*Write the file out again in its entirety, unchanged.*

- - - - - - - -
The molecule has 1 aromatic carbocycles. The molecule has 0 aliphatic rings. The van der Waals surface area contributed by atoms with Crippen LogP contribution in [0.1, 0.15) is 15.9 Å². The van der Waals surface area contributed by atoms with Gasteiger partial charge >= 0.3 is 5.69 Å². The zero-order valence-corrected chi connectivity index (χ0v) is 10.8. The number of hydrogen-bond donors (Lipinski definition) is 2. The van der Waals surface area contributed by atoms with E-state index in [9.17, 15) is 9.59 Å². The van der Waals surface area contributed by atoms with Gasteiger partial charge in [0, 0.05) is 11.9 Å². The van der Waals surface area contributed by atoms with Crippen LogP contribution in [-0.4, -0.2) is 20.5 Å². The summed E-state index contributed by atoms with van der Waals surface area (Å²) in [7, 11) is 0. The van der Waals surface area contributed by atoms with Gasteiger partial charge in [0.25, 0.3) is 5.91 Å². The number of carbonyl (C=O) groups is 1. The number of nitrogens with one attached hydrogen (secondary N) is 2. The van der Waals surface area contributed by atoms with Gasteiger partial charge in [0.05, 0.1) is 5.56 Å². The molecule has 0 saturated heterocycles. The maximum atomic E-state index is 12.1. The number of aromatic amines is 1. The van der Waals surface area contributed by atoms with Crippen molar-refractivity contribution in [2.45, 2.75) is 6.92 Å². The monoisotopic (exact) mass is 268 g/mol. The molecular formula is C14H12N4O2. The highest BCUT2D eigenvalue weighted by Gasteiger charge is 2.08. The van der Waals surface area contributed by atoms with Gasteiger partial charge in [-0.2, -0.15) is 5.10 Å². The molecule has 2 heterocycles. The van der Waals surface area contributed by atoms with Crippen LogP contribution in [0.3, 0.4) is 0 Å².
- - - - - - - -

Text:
The molecule has 1 aromatic carbocycles. The molecule has 0 aliphatic rings. The van der Waals surface area contributed by atoms with Crippen LogP contribution in [0.1, 0.15) is 15.9 Å². The van der Waals surface area contributed by atoms with Gasteiger partial charge >= 0.3 is 5.69 Å². The zero-order valence-corrected chi connectivity index (χ0v) is 10.8. The number of hydrogen-bond donors (Lipinski definition) is 2. The van der Waals surface area contributed by atoms with E-state index in [9.17, 15) is 9.59 Å². The van der Waals surface area contributed by atoms with Gasteiger partial charge in [0, 0.05) is 11.9 Å². The van der Waals surface area contributed by atoms with Crippen LogP contribution in [-0.4, -0.2) is 20.5 Å². The summed E-state index contributed by atoms with van der Waals surface area (Å²) in [7, 11) is 0. The van der Waals surface area contributed by atoms with Gasteiger partial charge in [0.25, 0.3) is 5.91 Å². The number of carbonyl (C=O) groups is 1. The number of nitrogens with one attached hydrogen (secondary N) is 2. The van der Waals surface area contributed by atoms with Gasteiger partial charge in [0.05, 0.1) is 5.56 Å². The molecule has 0 saturated heterocycles. The maximum atomic E-state index is 12.1. The number of aromatic amines is 1. The van der Waals surface area contributed by atoms with Crippen molar-refractivity contribution in [2.45, 2.75) is 6.92 Å². The monoisotopic (exact) mass is 268 g/mol. The molecular formula is C14H12N4O2. The highest BCUT2D eigenvalue weighted by Gasteiger charge is 2.08. The van der Waals surface area contributed by atoms with Gasteiger partial charge in [-0.2, -0.15) is 5.10 Å². The molecule has 2 heterocycles. The van der Waals surface area contributed by atoms with Crippen LogP contribution in [0.3, 0.4) is 0 Å².